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Reflections: On Worth

For at least 12 years on Wednesday afternoons, I sat across from him at the big table in the Press office on the third floor of the General Store. He would be doing paperwork, coming in and out on errands, and working on his computer. Marty Green and I were proofreading the weekly issue of the newspaper. Periodically I, the Luddite, would ask him to look something up on his computer. He was always happy to do that and happier still to add to or comment on what he had found. He had an insatiable curiosity and took great delight in discovering and sharing new information.

Sometimes he would let out a giggle and mostly I, but sometimes Marty too, couldn’t refrain from asking him what was funny. He would then regale us with excerpts from the latest satirical piece by his favorite columnist, Andy Borowitz. Sometimes he would tell a story of his own, a memory triggered by something he was reading online. He loved sharing a joke or an anecdote. He often talked about and quoted his father, whom he obviously admired and found wise. Proofreading was interesting but could become tedious—looking for missing commas, catching typos, double-checking the spelling of names. Worth brought much-needed moments of distraction and laughter, which endeared him to me and made the work so much more enjoyable.

A perk of being in the office on Wednesday afternoons was Dinner at Deadline, an ingenious arrangement Worth made with several local restaurant advertisers. Worth took our food orders, and in case we weren’t sure what to have, he would refer to his records and remind us what we had ordered from that restaurant in the past. His theory was that if we had repeated something, we were probably safe ordering it yet another time. Worth went to pick up the food, a task I at first felt shouldn’t be the job of the boss. But he loved every chance he had to interact with people. And I think he saw his real job as taking care of his Press people. I was happy to be one of those. He set up the food and insisted on going down to the first floor for drinks if what we wanted wasn’t already in the fridge.

Worth was an embodiment of institutional knowledge about the town, and I loved learning about all he remembered that I did not. He had an incredible memory and could recall not just the outcome of some controversy but all the arguments surrounding it. He had served on different committees and took an interest in every decision the town faced. When he had a strong opinion he would make that known with carefully reasoned argument. If he felt strongly enough, he would initiate a citizen petition. He cared deeply about what he saw as good for the town.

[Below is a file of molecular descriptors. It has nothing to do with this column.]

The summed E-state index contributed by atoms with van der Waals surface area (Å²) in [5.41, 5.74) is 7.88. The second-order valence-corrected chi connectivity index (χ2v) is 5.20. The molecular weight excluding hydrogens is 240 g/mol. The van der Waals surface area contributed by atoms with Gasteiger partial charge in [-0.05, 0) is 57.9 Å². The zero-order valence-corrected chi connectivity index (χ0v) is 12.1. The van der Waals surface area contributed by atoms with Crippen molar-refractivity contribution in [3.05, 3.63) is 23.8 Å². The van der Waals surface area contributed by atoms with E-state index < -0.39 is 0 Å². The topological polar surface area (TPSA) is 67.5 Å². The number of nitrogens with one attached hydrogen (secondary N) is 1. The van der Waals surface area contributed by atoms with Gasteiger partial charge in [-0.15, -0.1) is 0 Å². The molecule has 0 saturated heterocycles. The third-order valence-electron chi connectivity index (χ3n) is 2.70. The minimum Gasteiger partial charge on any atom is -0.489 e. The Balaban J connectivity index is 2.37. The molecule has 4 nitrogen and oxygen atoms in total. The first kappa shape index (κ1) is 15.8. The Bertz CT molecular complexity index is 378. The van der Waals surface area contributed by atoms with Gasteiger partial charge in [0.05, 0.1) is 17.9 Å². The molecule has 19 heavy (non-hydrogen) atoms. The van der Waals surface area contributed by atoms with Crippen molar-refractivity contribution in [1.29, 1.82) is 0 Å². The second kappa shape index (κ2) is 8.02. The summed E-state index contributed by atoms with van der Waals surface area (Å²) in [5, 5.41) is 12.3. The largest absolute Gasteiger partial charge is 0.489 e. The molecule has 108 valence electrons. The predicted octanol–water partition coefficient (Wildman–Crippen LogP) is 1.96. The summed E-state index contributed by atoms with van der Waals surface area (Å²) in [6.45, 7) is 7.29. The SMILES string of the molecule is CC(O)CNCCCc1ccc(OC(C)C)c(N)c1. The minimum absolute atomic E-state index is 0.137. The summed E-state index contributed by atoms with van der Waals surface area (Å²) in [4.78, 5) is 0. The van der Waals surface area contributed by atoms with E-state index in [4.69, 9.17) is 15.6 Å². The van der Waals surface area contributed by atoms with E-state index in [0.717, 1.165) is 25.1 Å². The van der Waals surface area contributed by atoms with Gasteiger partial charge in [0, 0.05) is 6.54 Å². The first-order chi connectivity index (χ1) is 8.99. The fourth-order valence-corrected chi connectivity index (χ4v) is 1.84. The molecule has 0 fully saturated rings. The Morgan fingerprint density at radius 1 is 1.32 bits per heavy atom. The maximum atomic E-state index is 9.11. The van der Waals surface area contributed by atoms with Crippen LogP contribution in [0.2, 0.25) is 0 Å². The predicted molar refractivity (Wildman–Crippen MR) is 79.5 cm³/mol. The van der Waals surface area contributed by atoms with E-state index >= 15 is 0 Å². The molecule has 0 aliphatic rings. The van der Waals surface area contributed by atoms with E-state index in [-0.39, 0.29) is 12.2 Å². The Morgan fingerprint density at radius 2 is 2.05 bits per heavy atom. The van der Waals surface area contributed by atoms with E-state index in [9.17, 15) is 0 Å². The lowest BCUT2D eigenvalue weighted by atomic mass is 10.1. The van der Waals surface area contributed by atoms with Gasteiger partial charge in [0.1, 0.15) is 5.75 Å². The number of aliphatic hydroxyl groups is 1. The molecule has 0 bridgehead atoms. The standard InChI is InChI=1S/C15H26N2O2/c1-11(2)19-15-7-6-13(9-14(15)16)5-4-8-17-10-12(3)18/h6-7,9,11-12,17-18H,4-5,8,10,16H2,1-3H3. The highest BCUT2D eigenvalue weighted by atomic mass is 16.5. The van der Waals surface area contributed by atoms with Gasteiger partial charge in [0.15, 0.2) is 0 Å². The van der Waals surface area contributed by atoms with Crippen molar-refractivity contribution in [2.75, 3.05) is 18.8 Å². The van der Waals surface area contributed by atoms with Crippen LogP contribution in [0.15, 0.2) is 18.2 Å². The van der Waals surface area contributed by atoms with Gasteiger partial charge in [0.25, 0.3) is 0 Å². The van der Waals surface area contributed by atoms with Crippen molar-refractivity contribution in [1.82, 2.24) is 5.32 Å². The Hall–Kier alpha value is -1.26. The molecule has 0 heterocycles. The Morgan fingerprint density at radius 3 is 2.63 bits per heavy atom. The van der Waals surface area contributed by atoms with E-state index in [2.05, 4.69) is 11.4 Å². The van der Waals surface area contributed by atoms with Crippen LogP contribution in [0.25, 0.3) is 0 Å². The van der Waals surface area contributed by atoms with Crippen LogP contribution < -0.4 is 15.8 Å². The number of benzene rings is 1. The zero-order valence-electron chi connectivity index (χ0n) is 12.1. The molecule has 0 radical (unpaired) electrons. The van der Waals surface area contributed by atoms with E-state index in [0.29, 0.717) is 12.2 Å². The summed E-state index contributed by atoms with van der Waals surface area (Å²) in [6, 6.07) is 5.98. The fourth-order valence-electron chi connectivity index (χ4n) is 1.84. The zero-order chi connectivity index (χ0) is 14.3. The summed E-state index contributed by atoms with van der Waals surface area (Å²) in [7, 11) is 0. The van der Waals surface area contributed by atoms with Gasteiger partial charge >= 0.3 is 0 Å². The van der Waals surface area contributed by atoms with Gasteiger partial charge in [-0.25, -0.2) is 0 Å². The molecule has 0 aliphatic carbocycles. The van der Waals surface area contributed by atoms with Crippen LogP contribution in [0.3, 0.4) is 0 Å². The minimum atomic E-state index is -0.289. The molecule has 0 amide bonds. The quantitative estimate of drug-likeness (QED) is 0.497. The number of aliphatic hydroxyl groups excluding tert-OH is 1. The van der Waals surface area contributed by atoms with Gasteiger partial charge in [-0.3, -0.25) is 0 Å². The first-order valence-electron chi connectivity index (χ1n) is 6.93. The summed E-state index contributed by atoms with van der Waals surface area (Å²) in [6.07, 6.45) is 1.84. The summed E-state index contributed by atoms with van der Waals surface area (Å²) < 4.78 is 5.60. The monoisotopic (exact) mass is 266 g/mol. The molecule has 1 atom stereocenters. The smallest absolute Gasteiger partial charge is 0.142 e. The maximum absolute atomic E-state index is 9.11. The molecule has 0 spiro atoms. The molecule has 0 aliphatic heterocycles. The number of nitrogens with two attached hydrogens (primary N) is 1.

I am definitely dating myself, but I loved the fact that Worth was such a gentleman. If I went somewhere with him and Sue, when dropping me off, Worth would open the car door for me and walk me up to my house. At other times he would insist on getting me something I could have gotten for myself—and I loved that he did that. He was truly kind and thoughtful—not just a Southern gentleman.

Worth single-handedly brought me kicking and screaming into the modern world of technology. Whenever I couldn’t make my computer do something I needed, which was all too often, Worth would come to my house and fix it. He never gave up on a problem; he always saw it as an interesting challenge, one he was determined to meet. He set me up with all sorts of alien things—WiFi extender, new modem, security protection, Dropbox. When I casually mentioned that I was afraid I might lose my writings, he told me about a friend who had lost everything. She had called him in a panic, but he couldn’t retrieve her work. The thought of something happening that Worth couldn’t fix convinced me. He helped me purchase a backup so my documents would be safe. I was always hesitant to bother him, but he insisted he was happy to help. He patiently explained everything to me, and I never had the heart to tell him I didn’t really understand much of what he was saying. I think he knew, but he never made me feel as totally inept with computers as I am; he was too kind for that.

Last summer my laptop lost sound. Worth came and sat on the screened porch and talked to the Apple people for more than an hour. Finally they pronounced my machine too old for them to support any longer. Worth researched the cost of sending my laptop to South Carolina to be rehabbed and was all set to do that for me. In the end, he helped me order an iPad, and he insisted on coming back to set it up.

On the last couple of visits, Worth admitted he was in some pain. He didn’t talk much more about it, except to tell me a number of times, “Sue is being wonderful.” I’m sure she was. And so was Worth.

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